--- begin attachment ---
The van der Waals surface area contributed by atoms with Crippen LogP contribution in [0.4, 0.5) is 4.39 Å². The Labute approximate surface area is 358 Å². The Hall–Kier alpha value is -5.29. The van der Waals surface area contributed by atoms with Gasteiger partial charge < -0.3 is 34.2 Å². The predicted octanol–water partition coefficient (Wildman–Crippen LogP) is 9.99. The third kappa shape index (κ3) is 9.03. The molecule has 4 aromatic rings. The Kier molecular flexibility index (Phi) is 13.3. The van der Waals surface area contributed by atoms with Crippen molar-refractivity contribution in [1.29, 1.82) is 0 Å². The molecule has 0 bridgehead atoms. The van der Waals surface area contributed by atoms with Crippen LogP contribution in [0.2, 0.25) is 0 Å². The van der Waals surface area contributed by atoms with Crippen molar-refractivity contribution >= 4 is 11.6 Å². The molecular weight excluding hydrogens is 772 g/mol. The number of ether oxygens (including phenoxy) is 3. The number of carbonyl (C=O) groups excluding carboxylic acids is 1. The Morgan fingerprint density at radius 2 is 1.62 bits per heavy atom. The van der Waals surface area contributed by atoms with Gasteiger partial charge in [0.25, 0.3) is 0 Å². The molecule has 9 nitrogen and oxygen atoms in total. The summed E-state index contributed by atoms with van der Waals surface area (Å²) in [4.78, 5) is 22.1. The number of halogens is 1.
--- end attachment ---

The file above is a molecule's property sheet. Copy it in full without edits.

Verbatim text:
The van der Waals surface area contributed by atoms with Crippen LogP contribution in [0.4, 0.5) is 4.39 Å². The Labute approximate surface area is 358 Å². The Hall–Kier alpha value is -5.29. The van der Waals surface area contributed by atoms with Gasteiger partial charge < -0.3 is 34.2 Å². The predicted octanol–water partition coefficient (Wildman–Crippen LogP) is 9.99. The third kappa shape index (κ3) is 9.03. The molecule has 4 aromatic rings. The Kier molecular flexibility index (Phi) is 13.3. The van der Waals surface area contributed by atoms with Crippen molar-refractivity contribution in [1.29, 1.82) is 0 Å². The molecule has 0 bridgehead atoms. The van der Waals surface area contributed by atoms with Crippen LogP contribution in [0.2, 0.25) is 0 Å². The van der Waals surface area contributed by atoms with Crippen molar-refractivity contribution >= 4 is 11.6 Å². The molecular weight excluding hydrogens is 772 g/mol. The number of ether oxygens (including phenoxy) is 3. The number of carbonyl (C=O) groups excluding carboxylic acids is 1. The Morgan fingerprint density at radius 2 is 1.62 bits per heavy atom. The van der Waals surface area contributed by atoms with Gasteiger partial charge in [0.25, 0.3) is 0 Å². The molecule has 9 nitrogen and oxygen atoms in total. The summed E-state index contributed by atoms with van der Waals surface area (Å²) in [4.78, 5) is 22.1. The number of halogens is 1.